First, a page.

"Adults flock to Sunday School, but seldom at church" - the 2004 headline grabbed my attention. Written at the height of The DaVinci Code popularity, the author claimed "today’s adults are seeking extra knowledge in fresh ways" and quotes one college administrator who says that "people are used to quality in education, but parishes don’t always have the desire or funds to deliver." The article goes on, "for some adult learners, the social contacts are as important as the course content." (See this website) This last statement supports fellowship hour and church suppers as part of a total educational effort!
The key to building adult education is to focus on the learner first, then build the components of the schedule, teacher, a class space, and curriculum. In 2008, we start by asking: Who are the adults we might reach and what are these specific adults seeking? For many years, congregations focused on Sunday morning and Wednesday evening options at the church building. Plans are developed to attract adults who attend worship, but are not part of a class. Increasingly, congregational leaders are thinking outside the church building and reaching adults in the world. Here are some ideas to help you think about your own context.
- The pastor of a small church visited the local coffee shop at a fixed time each week, observing the customers and initiating friendly conversation. Eventually one person, and then others, joined her for an hour of reading and discussing Scripture.
- In a retirement community, the church rented the community center for a weekly coffee and conversation for new residents. Several small groups developed as people expressed social and learning needs. Some groups meet at the church, others meet in the community.
- A large church launched "home huddle" groups during Lent. They publicized locations in host homes by zip codes and the church member hosts made personal invitations to others in the zip code. Several groups continued in homes after Easter.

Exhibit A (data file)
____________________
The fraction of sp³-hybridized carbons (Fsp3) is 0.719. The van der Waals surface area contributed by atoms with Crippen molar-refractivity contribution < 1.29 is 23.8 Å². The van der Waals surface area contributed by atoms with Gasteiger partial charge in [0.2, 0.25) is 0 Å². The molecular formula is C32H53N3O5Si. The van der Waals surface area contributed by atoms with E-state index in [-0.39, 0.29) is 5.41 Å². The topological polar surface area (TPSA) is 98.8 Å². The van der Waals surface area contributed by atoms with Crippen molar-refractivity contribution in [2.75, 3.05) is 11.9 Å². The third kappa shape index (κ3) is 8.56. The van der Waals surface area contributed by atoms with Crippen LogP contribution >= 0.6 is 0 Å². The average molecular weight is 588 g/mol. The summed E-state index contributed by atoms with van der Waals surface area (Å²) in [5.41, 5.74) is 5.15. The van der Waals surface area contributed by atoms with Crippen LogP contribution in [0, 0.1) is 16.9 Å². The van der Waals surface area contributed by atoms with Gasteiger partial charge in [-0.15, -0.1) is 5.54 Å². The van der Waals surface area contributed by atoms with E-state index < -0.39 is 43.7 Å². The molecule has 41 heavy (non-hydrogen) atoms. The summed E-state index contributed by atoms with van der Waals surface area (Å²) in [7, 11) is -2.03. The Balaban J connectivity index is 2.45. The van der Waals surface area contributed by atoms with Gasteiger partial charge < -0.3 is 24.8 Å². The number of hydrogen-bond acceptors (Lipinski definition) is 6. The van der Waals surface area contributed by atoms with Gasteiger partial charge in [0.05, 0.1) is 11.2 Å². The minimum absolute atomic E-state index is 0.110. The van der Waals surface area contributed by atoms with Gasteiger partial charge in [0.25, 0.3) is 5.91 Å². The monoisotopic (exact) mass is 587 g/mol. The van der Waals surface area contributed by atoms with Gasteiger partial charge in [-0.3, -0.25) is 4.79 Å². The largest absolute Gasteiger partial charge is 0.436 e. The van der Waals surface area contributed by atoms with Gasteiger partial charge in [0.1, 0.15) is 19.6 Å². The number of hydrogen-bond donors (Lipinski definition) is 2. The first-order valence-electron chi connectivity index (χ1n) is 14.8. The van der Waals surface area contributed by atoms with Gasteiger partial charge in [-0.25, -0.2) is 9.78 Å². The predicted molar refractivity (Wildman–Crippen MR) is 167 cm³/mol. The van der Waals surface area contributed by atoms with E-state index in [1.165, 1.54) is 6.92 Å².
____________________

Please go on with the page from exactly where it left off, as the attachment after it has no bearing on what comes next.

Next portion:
- A children’s minister noticed that neighborhood moms were gathering in the church playground with preschoolers. She started to hang out and discovered they were interested in a Bible study while their children played.
- A congregation partnered with a local college to offer community religion classes on a regular basis. The church provided space and hospitality while the college sent an expert teacher!
Congregations that want to build excitement for adult education pay attention to the adults inside and outside the church, carefully listening to their interests and needs. Today, many adults participate in a class for a season and move on as their needs and interests change. As you plan learning opportunities, give special attention to the setting, the teacher, and hospitality. Each detail should be top quality as a way of showing your interest in the people you hope to reach.
If you have read this far, you are really interested in building excitement for adult classes. Consider these questions to take your next steps.
- Who, in addition to you, can lay a prayer foundation for extending adult ministries?
- What passions and gifts do you and others have to create new opportunities for adult learning?
- Where do you see God already at work? Can that be expanded or developed for more intentional adult learning?
- ho can brainstorm and plan with you?
- Who is good at generating excitement for learning among adults?
- What strategies can you include that will help adults move to classes or groups with increasing faith maturity so that they grow and do not just attend for a season and move on?
Look at the world with the expectation that God is already there! Building excitement for adult learning is a journey, not a destination!
For Further Reading:
Visit SeeAllThePeople.org to download additional resources and join the conversation.
Betsey Heavner is retired from the staff of Discipleship Ministries in Nashville, TN. This article originally appeared in the May 2008 edition of the iTeach newsletter.